Paul Kreitz, who for the last two years helped manage planning and construction of new infrastructure to cast fresh nuclear-weapon cores at the Los Alamos National Laboratory, is leaving lab manager Triad National Security in late April, a lab official said this week.
Kreitz was not one of Triad National Security’s key personnel. Before Los Alamos, he worked at a number of Department of Energy nuclear-weapon sites, including the long-shuttered Rocky Flats plant outside of Denver — the Cold War pit factory — and the Paducah Site in Kentucky.
Longtime Los Alamos hand Tim Nelson will come out of what turned out to be a very brief retirement — he left the lab in February 2020 — to replace Kreitz as division director for TA55 Capital Projects on an acting basis.
Los Alamos National Laboratory is on the hook to produce 30 war-usable plutonium pits — fissile nuclear weapon triggers — by 2030, beginning with 10 pits by fiscal year 2024, which starts Oct. 1, 2023. The Department of Energy’s semiautonomous National Nuclear Security Administration (NNSA) is responsible for the lab, which is leading not only pit production, but modernization of two existing nuclear weapons this decade.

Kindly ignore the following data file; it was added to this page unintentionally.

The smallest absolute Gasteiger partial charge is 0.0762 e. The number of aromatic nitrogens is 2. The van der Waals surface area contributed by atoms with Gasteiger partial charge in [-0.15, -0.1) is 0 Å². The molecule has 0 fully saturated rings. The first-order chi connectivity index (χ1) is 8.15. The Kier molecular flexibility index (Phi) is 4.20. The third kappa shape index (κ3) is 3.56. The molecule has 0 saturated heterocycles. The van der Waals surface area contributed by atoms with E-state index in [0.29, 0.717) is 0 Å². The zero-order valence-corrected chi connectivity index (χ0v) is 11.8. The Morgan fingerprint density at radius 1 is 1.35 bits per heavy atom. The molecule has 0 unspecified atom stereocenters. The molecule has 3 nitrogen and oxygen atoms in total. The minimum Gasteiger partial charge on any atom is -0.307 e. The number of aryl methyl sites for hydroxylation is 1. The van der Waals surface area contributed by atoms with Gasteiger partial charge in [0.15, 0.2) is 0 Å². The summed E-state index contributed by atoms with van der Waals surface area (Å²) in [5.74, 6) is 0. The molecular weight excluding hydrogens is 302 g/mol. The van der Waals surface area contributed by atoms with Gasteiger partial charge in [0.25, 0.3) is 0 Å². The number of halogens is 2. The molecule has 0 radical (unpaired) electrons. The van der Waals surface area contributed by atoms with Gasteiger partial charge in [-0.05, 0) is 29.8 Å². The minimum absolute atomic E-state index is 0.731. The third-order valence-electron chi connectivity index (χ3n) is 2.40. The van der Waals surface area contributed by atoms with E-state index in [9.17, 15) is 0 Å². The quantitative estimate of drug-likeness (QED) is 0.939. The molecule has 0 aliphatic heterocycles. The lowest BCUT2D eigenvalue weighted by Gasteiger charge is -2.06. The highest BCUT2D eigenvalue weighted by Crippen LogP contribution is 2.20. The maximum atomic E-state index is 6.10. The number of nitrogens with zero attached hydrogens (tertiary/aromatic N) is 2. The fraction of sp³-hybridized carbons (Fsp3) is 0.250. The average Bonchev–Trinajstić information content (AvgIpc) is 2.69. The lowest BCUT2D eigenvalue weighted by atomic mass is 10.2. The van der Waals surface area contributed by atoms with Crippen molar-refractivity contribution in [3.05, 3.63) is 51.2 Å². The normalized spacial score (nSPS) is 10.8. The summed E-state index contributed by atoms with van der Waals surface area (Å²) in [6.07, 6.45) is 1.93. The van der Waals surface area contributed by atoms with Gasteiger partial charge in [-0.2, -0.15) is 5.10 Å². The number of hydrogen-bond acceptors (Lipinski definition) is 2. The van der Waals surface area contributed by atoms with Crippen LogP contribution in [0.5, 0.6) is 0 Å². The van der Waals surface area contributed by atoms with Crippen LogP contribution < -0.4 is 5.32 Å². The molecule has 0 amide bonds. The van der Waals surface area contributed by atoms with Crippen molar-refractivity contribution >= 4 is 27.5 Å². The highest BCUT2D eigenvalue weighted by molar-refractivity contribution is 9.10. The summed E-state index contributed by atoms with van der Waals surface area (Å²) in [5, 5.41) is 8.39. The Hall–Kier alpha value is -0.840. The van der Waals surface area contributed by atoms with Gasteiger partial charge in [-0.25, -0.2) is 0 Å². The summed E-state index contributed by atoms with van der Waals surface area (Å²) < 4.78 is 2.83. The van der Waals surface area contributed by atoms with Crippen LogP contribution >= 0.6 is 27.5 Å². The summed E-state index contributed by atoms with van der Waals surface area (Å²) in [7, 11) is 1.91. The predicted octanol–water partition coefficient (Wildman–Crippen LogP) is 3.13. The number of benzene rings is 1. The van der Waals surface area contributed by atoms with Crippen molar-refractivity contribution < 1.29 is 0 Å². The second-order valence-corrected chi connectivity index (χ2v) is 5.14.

Together with a planned pit factory at the Savannah River Site in Aiken, S.C., to be built at the partially constructed Mixed Oxide Fuel Fabrication Facility, the NNSA plans to cast a combined 80 pits annually by 2030. The agency has admitted it will be severely challenged to meet that milestone.
The new pits are intended for W87-1 warheads, which will tip Ground Based Strategic Deterrent (GBSA) Missiles some time after those next-generation, nuclear-tipped intercontinental ballistic missiles debut around 2030 or so. The first GBSD missiles will use W87-0 warheads: one of the two varieties that now tip the Minuteman III silo-based missiles that GBSD will replace. The Air Force plans to buy more than 650 GBSD missiles, of which it will deploy 400, replacing Minuteman III one-for-one.